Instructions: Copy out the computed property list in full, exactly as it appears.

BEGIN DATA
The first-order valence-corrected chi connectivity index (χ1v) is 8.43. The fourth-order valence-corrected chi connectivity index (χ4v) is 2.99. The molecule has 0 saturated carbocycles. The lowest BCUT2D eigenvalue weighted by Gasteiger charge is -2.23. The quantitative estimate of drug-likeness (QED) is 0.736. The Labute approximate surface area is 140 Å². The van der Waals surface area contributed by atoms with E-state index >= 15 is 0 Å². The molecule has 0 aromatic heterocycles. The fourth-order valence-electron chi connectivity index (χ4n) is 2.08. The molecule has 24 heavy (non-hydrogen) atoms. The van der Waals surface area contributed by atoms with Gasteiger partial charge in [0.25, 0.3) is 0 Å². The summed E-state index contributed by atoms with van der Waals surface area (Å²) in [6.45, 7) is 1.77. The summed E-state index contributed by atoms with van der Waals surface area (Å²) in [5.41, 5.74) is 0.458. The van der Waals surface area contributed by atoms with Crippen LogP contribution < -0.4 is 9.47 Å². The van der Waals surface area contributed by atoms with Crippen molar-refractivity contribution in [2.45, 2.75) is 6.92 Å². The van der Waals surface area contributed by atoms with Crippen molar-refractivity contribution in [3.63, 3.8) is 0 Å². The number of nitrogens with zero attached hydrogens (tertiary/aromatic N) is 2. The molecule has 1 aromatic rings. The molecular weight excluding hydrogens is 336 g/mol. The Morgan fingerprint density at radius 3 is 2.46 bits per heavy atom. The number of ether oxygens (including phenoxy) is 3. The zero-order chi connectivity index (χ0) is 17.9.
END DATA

The first-order valence-corrected chi connectivity index (χ1v) is 8.43. The fourth-order valence-corrected chi connectivity index (χ4v) is 2.99. The molecule has 0 saturated carbocycles. The lowest BCUT2D eigenvalue weighted by Gasteiger charge is -2.23. The quantitative estimate of drug-likeness (QED) is 0.736. The Labute approximate surface area is 140 Å². The van der Waals surface area contributed by atoms with E-state index >= 15 is 0 Å². The molecule has 0 aromatic heterocycles. The fourth-order valence-electron chi connectivity index (χ4n) is 2.08. The molecule has 24 heavy (non-hydrogen) atoms. The van der Waals surface area contributed by atoms with Gasteiger partial charge in [0.25, 0.3) is 0 Å². The summed E-state index contributed by atoms with van der Waals surface area (Å²) in [6.45, 7) is 1.77. The summed E-state index contributed by atoms with van der Waals surface area (Å²) in [5.41, 5.74) is 0.458. The van der Waals surface area contributed by atoms with Crippen LogP contribution < -0.4 is 9.47 Å². The van der Waals surface area contributed by atoms with Crippen molar-refractivity contribution in [2.45, 2.75) is 6.92 Å². The van der Waals surface area contributed by atoms with Crippen molar-refractivity contribution in [3.63, 3.8) is 0 Å². The number of nitrogens with zero attached hydrogens (tertiary/aromatic N) is 2. The molecule has 1 aromatic rings. The molecular weight excluding hydrogens is 336 g/mol. The Morgan fingerprint density at radius 3 is 2.46 bits per heavy atom. The number of ether oxygens (including phenoxy) is 3. The zero-order chi connectivity index (χ0) is 17.9.